Historically, Narapati Sithu’s reign may have solidified Bamar as the dominant culture in the Ayeyarwady Valley. In the Chronicle, he is depicted as a benign king adored by his subjects, servants and three queens.
He thwarts a plot against him by his own brother, but doesn’t take pleasure in executing him or his tutor Anantathuriya – whose death song (printed in the text) is so beautiful that Narapati Sithu vows to think it over for a few weeks before executing anyone in the future.
The Glass Palace Chronicle – that is to say, the translated portion of the Hmannan Maha Yazawindawgyi – ends with the invasions by the Mongols (in the text called the “Tarops”), an event so cataclysmic that a parallel “war of spirits” in the celestial realm occurred at the same time.
The king caught up in this conflict was Narathihapate, who would be driven out by the Mongols and then assassinated by his son Thihathu on the way to reclaim the royal city after their withdrawal.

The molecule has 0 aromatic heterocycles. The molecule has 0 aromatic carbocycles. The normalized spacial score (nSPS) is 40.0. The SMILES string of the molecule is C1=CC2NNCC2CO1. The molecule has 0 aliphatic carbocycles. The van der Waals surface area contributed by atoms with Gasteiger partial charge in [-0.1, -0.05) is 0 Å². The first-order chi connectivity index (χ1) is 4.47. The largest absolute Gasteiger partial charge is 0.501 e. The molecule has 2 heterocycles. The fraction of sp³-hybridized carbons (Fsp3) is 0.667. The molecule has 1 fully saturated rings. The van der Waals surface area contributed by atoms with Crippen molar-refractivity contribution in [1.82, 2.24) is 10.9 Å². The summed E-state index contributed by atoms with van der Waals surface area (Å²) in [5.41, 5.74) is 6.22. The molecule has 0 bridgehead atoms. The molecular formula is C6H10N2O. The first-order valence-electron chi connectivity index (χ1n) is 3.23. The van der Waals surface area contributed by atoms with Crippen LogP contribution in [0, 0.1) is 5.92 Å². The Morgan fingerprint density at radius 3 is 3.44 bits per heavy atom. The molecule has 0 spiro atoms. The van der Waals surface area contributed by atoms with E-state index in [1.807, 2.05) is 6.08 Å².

Before the war, however, Narathihapate is the Chronicle’s party boy. He demanded that 300 curries be served to him at every meal and loved playing in the water so much that he built an assassin-proof tunnel from his palace all the way to the riverside.
He was miraculously free of illness, and thus forbade sneezing or yawning in the palace, but then withdrew that order when a handmaiden was caught sneezing into a clay jar. A man of no half measure, he then gains a strong affinity for anything that sneezes – particularly one sneezy dog under his dinner table, to whom Narathihapate feeds his own meal. The meal turned out to be poisoned by one of his five lesser queens, Sawlon – vengeful after being splashed at one of Narathihapate’s water parties.
(Queen Sawlon was otherwise one of the wisest, most articulate women in the whole text. She just hated getting wet.)